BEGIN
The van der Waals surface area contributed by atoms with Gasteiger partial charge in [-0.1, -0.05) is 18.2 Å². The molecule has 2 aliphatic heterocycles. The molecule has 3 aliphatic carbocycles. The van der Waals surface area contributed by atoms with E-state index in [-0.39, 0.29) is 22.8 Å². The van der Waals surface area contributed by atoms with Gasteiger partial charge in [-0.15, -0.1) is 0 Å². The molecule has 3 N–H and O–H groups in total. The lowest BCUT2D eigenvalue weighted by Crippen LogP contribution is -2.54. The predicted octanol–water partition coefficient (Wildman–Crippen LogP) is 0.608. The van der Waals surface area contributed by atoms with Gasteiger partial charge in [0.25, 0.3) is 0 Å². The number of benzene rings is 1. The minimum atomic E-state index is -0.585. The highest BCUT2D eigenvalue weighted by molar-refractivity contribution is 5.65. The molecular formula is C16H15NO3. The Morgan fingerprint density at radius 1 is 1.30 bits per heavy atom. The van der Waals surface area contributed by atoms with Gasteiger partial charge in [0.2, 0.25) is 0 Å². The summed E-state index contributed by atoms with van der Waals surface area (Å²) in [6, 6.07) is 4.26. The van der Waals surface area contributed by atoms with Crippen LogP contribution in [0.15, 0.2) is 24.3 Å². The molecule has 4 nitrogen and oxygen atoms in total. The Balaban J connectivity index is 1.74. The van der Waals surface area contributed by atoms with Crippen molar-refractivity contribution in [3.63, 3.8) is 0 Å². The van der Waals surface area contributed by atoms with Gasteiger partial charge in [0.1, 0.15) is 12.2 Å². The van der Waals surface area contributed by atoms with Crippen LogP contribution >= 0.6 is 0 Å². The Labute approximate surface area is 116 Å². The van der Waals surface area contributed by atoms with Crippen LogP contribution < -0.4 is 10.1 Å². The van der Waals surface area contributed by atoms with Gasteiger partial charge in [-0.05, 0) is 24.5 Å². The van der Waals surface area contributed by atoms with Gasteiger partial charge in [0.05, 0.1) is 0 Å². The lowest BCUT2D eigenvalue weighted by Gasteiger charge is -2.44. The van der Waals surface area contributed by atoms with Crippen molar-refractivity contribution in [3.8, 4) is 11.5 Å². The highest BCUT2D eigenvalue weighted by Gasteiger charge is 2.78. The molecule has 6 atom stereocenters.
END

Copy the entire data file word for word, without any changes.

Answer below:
The van der Waals surface area contributed by atoms with Gasteiger partial charge in [-0.1, -0.05) is 18.2 Å². The molecule has 2 aliphatic heterocycles. The molecule has 3 aliphatic carbocycles. The van der Waals surface area contributed by atoms with E-state index in [-0.39, 0.29) is 22.8 Å². The van der Waals surface area contributed by atoms with Gasteiger partial charge in [-0.15, -0.1) is 0 Å². The molecule has 3 N–H and O–H groups in total. The lowest BCUT2D eigenvalue weighted by Crippen LogP contribution is -2.54. The predicted octanol–water partition coefficient (Wildman–Crippen LogP) is 0.608. The van der Waals surface area contributed by atoms with Gasteiger partial charge in [0.25, 0.3) is 0 Å². The number of benzene rings is 1. The minimum atomic E-state index is -0.585. The highest BCUT2D eigenvalue weighted by molar-refractivity contribution is 5.65. The molecular formula is C16H15NO3. The Morgan fingerprint density at radius 1 is 1.30 bits per heavy atom. The van der Waals surface area contributed by atoms with Gasteiger partial charge in [0.2, 0.25) is 0 Å². The summed E-state index contributed by atoms with van der Waals surface area (Å²) in [6, 6.07) is 4.26. The van der Waals surface area contributed by atoms with Crippen LogP contribution in [0.15, 0.2) is 24.3 Å². The molecule has 4 nitrogen and oxygen atoms in total. The Balaban J connectivity index is 1.74. The van der Waals surface area contributed by atoms with Crippen molar-refractivity contribution in [3.63, 3.8) is 0 Å². The van der Waals surface area contributed by atoms with Gasteiger partial charge in [0.1, 0.15) is 12.2 Å². The van der Waals surface area contributed by atoms with Crippen LogP contribution >= 0.6 is 0 Å². The Labute approximate surface area is 116 Å². The van der Waals surface area contributed by atoms with Crippen LogP contribution < -0.4 is 10.1 Å². The van der Waals surface area contributed by atoms with Gasteiger partial charge in [-0.05, 0) is 24.5 Å². The van der Waals surface area contributed by atoms with Gasteiger partial charge in [0.05, 0.1) is 0 Å². The lowest BCUT2D eigenvalue weighted by Gasteiger charge is -2.44. The van der Waals surface area contributed by atoms with Crippen molar-refractivity contribution in [3.8, 4) is 11.5 Å². The highest BCUT2D eigenvalue weighted by Gasteiger charge is 2.78. The molecule has 6 atom stereocenters.